The rhythm of my days changes with the seasons. In spring, I hustle to clear debris and plant seeds. In summer, I take my kids to swim in the community pool and out to taste that Philadelphia favorite: water ice. In winter, I sketch new garden plans and read stacks of books. On this early autumn day, the work of laying the garden to rest hasn’t yet begun. I am still cutting dahlias and bringing them indoors, still deadheading roses, still letting the chickens loose to forage under the tomato vines.
But as I do in every season, I am writing. My second book will come out this March, and there are final edits to make, my newsletter to write, and magazine articles and book reviews to revise. I am making beds for guests. I am choosing paint colors for the kitchen cabinets that desperately need a new coat of paint and researching safe paint strippers for the 100-year-old bedroom doors that appear to be shedding 100-year-old paint.
When my youngest leaves for kindergarten, I walk up the narrow back stairs to my third-floor office in order to write. When the words begin to blur, I go for a walk or try some yoga. Lunch is always leftovers, sitting alone at our large kitchen table. Afterwards I water the potted plants and feel the sunshine on my skin.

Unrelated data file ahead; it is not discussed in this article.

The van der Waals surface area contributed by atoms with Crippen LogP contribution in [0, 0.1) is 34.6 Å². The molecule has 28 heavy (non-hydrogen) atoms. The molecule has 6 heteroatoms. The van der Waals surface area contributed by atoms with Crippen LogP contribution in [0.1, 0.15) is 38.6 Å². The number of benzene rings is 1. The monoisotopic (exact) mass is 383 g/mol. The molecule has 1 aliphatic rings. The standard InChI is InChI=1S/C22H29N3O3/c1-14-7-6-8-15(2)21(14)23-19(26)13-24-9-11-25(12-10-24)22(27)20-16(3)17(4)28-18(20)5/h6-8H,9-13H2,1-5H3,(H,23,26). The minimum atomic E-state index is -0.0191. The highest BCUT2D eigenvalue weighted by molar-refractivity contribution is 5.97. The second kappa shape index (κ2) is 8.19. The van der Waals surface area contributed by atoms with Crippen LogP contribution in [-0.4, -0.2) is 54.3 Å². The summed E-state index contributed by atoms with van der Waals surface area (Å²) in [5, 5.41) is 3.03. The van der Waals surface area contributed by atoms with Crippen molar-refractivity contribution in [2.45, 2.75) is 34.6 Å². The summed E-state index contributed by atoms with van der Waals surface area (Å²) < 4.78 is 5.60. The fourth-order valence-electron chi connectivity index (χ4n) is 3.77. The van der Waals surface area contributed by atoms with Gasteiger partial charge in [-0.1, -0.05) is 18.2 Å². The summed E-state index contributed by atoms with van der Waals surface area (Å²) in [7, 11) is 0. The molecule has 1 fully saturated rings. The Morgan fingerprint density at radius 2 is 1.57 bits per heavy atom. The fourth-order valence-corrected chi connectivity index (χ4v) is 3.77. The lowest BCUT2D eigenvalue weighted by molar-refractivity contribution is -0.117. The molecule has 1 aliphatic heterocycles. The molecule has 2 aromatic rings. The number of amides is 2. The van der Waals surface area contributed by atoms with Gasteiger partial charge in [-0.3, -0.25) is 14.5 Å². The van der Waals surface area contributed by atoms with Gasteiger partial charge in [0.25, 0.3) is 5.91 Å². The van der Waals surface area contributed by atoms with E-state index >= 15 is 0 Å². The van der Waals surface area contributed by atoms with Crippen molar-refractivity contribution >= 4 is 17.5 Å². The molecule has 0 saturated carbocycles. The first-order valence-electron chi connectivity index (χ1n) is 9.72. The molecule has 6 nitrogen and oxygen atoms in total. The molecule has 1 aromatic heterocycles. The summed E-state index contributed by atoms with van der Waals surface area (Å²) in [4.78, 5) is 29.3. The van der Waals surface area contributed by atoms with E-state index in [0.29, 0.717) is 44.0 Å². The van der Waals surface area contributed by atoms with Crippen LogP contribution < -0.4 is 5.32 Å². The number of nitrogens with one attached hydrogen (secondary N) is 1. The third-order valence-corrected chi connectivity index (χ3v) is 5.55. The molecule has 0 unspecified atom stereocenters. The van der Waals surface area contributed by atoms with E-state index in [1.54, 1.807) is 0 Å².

My big kids walk themselves home from school in early afternoon, so the two hours after lunch are always a race—write the emails, check the to-do list, begin a new draft—how much can I fit in before they walk in the door? Once the screen door slams hello, afternoon is for checking in, checking homework, reminding everyone twice and three times to practice piano. Then, while the kids run around outside or do their homework behind closed doors or bicker in another room, I light a candle, pour a drink, turn on some music and prepare dinner. One more exhale before the chaos of family dinner and bedtime routines. In between one thing and another, I am reading Harry Potter with one son and Betsy-Tacy with one daughter.
This season has also brought the joy of creative collaboration. Writers are solitary creatures, introverted writers even more so, but I recently launched a podcast with one of my oldest and dearest friends, fellow writer Lisa-Jo Baker. Welcoming her to Maplehurst every few weeks to record new episodes may be the sweetest part of my working life these days.
In the evenings, once the kids have settled down and we have closed the doors that are so in need of new paint, I remember a hundred things I should have done, meant to have done, and somehow didn’t do. But my husband has just washed the last dish, and I remember, again, that all those things can wait. This is the day that the Lord has made, and while we can’t pause time, there is always time to pause.
Christie Purifoy earned a PhD in English Literature from the University of Chicago before trading the classroom for a picket-fenced garden and a writing desk. She is the author of Roots and Sky: A Journey Home in Four Seasons (Revell) and Placemaker: Cultivating Places of Comfort, Beauty, and Peace (forthcoming from Zondervan).
What about you?
What are your various roles and what word(s) might describe the way they come together to encompass God’s calling on your life?
A song and a prayer for all of us this week:
(You can read all of the Work Stories here.)